China's Lenovo Plans PC Push

Chinese computer maker Lenovo Group plans to launch a global unit to promote sales to individuals and small businesses, a company spokesman said Thursday, as the company tries to establish itself as an international competitor.

Executives acknowledged that the company, which bought IBM Corp.'s personal computer unit in 2005, had yet to become a major competitor outside its home Chinese market.

Lenovo, the world's No. 3 PC maker, said in February that North American sales were down 4 percent amid intense competition.

The new sales promotion unit will be headed temporarily by Lenovo Chairman Yang Yuanqing, said spokesman Jay Chen.

It is meant to expand use of Lenovo's sales model serving individual buyers and small businesses, as opposed to big, long-term corporate clients, Chen said.

He said he had no details of when it would begin operation or how it would function.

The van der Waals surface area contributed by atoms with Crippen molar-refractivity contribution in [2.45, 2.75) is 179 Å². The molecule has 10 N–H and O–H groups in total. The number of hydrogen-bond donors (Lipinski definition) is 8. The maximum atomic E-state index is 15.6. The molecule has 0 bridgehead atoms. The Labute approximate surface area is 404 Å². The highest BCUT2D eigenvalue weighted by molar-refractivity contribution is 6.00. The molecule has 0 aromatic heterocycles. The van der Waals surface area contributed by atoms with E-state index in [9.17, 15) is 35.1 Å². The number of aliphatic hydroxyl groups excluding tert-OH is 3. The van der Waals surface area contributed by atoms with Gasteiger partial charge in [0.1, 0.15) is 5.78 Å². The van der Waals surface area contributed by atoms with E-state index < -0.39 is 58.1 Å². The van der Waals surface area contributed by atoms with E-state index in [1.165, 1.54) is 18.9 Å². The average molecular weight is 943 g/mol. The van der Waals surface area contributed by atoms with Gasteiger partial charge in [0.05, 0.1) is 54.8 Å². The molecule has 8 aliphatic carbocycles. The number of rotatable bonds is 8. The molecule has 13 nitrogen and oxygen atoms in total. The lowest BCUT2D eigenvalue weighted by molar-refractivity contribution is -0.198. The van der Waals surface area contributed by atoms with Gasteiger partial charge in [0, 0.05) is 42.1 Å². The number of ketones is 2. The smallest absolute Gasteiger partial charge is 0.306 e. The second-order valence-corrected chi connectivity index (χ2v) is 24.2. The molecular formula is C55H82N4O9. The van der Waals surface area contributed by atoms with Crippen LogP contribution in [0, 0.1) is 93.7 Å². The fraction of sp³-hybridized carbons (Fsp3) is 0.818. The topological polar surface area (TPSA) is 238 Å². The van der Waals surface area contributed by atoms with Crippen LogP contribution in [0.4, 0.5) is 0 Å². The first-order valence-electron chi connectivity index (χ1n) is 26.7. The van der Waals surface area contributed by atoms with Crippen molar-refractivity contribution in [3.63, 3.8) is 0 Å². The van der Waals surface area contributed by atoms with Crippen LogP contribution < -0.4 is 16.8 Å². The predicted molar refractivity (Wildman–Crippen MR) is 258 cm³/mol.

"It is being prepared but we don't know yet when it will be announced," Chen said.

The sales model has been used successfully in test markets in Germany and India, Chen said.

Lenovo has reported progress in streamlining integrating the IBM PC unit with its other businesses.

It says profits for the quarter ending in December rose 23 percent to $57.7 million on sales of $4 billion, driven by a 17 percent rise in shipments in its home Chinese market.

The company said its share of the global PC market rose marginally to 7.4 percent.

But Lenovo said it was losing money in the Americas amid falling revenues.

Lenovo announced a $100 million restructuring plan in March 2006 that eliminated about 1,000 jobs from a work force of 20,000.

Yang, the chairman, expressed support for Lenovo executives in February, saying in a conference call with analysts, "the board is willing to give our management more quarters to achieve results."

U.S. rival Dell Inc. launched an effort last month to make inroads into Lenovo's home market, unveiling a basic PC aimed at first-time and novice Chinese computer users.


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